It Might Be Better To Avoid Bonterra Energy Corp.’s (TSE:BNE) Upcoming 0.2% Dividend

Bonterra Energy Corp. (TSE:BNE) stock is about to trade ex-dividend in 3 days time. Investors can purchase shares before the 14th of August in order to be eligible for this dividend, which will be paid on the 30th of August.

Bonterra Energy’s next dividend payment will be CA$0.01 per share. Last year, in total, the company distributed CA$0.12 to shareholders. Looking at the last 12 months of distributions, Bonterra Energy has a trailing yield of approximately 2.8% on its current stock price of CA$4.35. Dividends are an important source of income to many shareholders, but the health of the business is crucial to maintaining those dividends. We need to see whether the dividend is covered by earnings and if it’s growing.

Check out our latest analysis for Bonterra Energy

If a company pays out more in dividends than it earned, then the dividend might become unsustainable – hardly an ideal situation. Bonterra Energy paid out 175% of profit in the past year, which we think is typically not sustainable unless there are mitigating characteristics such as unusually strong cash flow or a large cash balance. That said, even highly profitable companies sometimes might not generate enough cash to pay the dividend, which is why we should always check if the dividend is covered by cash flow. It paid out 90% of its free cash flow in the form of dividends last year, which is outside the comfort zone for most businesses. Cash flows are usually much more volatile than earnings, so this could be a temporary effect – but we’d generally want look more closely here.

Cash is slightly more important than profit from a dividend perspective, but given Bonterra Energy’s payments were not well covered by either earnings or cash flow, we are concerned about the sustainability of this dividend.

Click here to see the company’s payout ratio, plus analyst estimates of its future dividends.

TSX:BNE Historical Dividend Yield, August 10th 2019
TSX:BNE Historical Dividend Yield, August 10th 2019

Have Earnings And Dividends Been Growing?

Businesses with shrinking earnings are tricky from a dividend perspective. Investors love dividends, so if earnings fall and the dividend is reduced, expect a stock to be sold off heavily at the same time. Readers will understand then, why we’re concerned to see Bonterra Energy’s earnings per share have dropped 22% a year over the past five years. Such a sharp decline casts doubt on the future sustainability of the dividend.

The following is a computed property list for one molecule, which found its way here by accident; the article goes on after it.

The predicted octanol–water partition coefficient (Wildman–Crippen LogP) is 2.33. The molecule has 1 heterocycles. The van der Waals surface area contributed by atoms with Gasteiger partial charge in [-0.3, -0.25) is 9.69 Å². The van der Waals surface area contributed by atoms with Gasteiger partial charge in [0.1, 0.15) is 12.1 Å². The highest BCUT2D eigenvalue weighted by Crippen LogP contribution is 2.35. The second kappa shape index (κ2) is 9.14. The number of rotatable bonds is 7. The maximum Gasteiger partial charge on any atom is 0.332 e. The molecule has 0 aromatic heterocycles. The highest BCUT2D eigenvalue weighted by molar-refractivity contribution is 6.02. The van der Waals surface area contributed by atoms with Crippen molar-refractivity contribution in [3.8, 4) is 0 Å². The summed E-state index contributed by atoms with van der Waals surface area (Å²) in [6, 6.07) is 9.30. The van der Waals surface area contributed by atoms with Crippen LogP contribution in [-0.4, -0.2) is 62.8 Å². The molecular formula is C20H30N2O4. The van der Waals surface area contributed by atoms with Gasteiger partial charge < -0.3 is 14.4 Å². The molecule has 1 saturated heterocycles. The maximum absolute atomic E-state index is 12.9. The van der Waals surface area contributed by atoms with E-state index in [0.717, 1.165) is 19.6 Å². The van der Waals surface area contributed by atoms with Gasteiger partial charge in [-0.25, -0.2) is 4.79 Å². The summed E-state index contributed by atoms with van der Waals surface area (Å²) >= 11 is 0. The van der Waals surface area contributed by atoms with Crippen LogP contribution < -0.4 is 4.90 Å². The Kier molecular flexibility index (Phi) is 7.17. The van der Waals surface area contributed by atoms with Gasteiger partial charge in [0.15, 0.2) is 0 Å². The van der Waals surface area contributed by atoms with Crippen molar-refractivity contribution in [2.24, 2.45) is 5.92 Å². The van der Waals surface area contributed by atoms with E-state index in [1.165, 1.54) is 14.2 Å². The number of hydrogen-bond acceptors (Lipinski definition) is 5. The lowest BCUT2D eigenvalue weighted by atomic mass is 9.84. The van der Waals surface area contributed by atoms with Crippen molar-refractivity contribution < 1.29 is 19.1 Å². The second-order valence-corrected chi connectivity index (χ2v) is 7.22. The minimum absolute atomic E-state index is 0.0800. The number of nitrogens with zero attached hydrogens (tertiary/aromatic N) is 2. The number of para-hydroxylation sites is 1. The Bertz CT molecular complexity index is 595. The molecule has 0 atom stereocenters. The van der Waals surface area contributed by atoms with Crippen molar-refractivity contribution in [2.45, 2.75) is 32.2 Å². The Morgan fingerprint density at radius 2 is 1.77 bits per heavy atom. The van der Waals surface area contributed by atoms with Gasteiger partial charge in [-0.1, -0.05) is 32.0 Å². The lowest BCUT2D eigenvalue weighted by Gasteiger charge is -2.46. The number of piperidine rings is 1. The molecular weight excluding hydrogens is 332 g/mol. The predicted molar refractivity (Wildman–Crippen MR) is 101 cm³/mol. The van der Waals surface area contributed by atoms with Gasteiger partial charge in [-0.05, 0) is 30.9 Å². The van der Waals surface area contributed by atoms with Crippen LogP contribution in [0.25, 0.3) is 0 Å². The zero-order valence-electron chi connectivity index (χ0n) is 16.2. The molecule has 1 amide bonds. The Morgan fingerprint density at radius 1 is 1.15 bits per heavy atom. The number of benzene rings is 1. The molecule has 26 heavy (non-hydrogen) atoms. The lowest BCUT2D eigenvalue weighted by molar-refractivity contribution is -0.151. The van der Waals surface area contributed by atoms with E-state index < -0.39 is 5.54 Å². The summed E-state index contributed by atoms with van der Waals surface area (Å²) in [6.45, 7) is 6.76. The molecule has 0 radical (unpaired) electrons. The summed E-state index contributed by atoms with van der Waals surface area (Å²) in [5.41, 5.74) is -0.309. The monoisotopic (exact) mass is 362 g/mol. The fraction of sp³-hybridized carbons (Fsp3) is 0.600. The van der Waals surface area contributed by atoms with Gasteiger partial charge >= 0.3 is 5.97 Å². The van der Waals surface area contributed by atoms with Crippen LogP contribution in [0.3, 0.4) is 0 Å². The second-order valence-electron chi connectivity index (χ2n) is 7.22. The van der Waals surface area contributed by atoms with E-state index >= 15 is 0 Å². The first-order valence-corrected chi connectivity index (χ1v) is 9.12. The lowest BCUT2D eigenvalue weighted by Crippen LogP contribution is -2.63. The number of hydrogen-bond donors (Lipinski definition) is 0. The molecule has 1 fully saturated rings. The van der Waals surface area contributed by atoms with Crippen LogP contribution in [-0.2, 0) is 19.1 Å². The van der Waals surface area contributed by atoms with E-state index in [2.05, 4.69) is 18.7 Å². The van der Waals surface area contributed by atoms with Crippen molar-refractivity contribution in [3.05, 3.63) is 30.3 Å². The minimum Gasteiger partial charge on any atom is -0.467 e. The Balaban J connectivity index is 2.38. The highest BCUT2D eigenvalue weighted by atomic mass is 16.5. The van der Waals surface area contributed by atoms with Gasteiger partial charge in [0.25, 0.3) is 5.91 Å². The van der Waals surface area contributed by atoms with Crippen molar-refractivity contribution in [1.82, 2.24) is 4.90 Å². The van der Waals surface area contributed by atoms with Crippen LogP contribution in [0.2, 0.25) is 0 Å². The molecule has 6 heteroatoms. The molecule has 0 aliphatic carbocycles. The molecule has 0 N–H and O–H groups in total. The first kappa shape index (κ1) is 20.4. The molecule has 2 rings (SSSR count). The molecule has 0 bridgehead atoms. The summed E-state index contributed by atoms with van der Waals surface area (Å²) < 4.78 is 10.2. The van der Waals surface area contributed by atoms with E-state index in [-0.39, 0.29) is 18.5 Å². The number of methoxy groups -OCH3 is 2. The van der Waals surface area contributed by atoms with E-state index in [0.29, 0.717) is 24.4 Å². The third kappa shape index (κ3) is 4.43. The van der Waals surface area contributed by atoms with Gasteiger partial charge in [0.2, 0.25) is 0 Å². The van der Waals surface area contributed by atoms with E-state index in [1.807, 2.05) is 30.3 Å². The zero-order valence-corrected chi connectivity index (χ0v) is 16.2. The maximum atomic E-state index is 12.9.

Another key way to measure a company’s dividend prospects is by measuring its historical rate of dividend growth. Bonterra Energy’s dividend payments per share have declined at 29% per year on average over the past 10 years, which is uninspiring. It’s never nice to see earnings and dividends falling, but at least management has cut the dividend rather than potentially risk the company’s health in an attempt to maintain it.

The Bottom Line

Should investors buy Bonterra Energy for the upcoming dividend? It’s looking like an unattractive opportunity, with its earnings per share declining, while, paying out an uncomfortably high percentage of both its profits (175%) and cash flow (90%) as dividends. This is a starkly negative combination that often suggests a dividend cut could be in the company’s near future. It’s not the most attractive proposition from a dividend perspective, and we’d probably give this one a miss for now.

Ever wonder what the future holds for Bonterra Energy? See what the six analysts we track are forecasting, with this visualisation of its historical and future estimated earnings and cash flow

If you’re in the market for dividend stocks, we recommend checking our list of top dividend stocks with a greater than 2% yield and an upcoming dividend.

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If you spot an error that warrants correction, please contact the editor at editorial-team@simplywallst.com. This article by Simply Wall St is general in nature. It does not constitute a recommendation to buy or sell any stock, and does not take account of your objectives, or your financial situation. Simply Wall St has no position in the stocks mentioned. Thank you for reading.